Victims of domestic violence suffer devastating effects including physical pain, loss of self-esteem, forced dependency, anxiety, terror, and depression.
In addition to creating an atmosphere of fear at home, the stress and tension of living with violence extends beyond the home.
But it also can include emotional and verbal abuse – which includes put-downs, insults, and threats.
For more information, see our article about the forms of relationship abuse. People stay in abusive relationships for a variety of reasons.
The goal of the organization is to wrap each survivor in compassion and trust starting with the simple words, “I believe you”—words Samantha knows firsthand can help victims move from surviving to thriving. Because violence and sexual assault leaves victims living in fear, some never get the chance to realize their full potential because their pain outweighs their strengths.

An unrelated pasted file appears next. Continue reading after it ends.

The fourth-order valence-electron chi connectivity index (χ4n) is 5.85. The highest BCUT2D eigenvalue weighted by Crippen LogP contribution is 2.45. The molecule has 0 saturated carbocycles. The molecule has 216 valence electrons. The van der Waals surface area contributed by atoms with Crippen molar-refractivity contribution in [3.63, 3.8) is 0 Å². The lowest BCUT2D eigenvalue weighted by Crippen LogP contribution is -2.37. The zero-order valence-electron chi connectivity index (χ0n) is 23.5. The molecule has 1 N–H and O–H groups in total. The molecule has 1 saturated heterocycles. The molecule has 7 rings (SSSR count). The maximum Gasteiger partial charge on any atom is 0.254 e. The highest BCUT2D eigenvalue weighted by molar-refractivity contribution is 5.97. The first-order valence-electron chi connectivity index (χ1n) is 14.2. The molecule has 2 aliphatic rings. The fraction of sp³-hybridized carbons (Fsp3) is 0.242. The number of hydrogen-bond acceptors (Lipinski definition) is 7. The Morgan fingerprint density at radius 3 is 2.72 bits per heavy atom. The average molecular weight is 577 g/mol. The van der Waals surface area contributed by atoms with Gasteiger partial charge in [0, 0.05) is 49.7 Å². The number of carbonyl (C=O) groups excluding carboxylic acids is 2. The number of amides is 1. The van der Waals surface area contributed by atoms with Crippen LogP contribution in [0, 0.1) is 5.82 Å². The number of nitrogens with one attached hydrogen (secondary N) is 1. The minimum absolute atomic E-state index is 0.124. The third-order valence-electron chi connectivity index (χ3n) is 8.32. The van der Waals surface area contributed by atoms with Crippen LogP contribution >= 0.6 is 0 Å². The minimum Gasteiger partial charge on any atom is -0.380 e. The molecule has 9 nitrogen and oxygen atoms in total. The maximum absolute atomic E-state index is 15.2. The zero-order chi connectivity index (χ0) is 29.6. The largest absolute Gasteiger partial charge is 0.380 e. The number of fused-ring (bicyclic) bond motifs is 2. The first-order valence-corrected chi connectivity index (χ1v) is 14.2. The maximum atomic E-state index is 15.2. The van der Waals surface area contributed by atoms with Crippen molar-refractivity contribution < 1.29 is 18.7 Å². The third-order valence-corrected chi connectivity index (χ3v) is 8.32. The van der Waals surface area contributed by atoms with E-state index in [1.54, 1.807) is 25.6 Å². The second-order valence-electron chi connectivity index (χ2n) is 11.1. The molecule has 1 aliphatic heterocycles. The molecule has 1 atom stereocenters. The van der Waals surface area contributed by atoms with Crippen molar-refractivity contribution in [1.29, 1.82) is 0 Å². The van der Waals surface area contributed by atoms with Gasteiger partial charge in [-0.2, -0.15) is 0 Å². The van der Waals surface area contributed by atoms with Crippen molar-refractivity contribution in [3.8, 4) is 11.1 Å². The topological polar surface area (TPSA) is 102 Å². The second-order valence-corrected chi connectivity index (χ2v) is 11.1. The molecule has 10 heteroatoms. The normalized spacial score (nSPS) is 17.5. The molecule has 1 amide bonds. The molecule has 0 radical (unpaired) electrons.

Dating abuse does include physical and sexual violence.
The definition of sexual violence is sexual harassment, sexual abuse, or sexual assault and can be inflicted by an intimate partner, family member, acquaintance or stranger.
That's according to Choose Respect, a national initiative to help adolescents and young teens age 11-14 form healthy relationships to prevent dating abuse.
Every student, parent and teacher needs to be aware of the prevalence of teen dating violence in the US.
This workshop introduces participants to the topics of teen dating and sexual violence.
Participants will explore their awareness of abusive behaviors and warning signs common to teen dating relationships, with an emphasis on healthy relationships as well.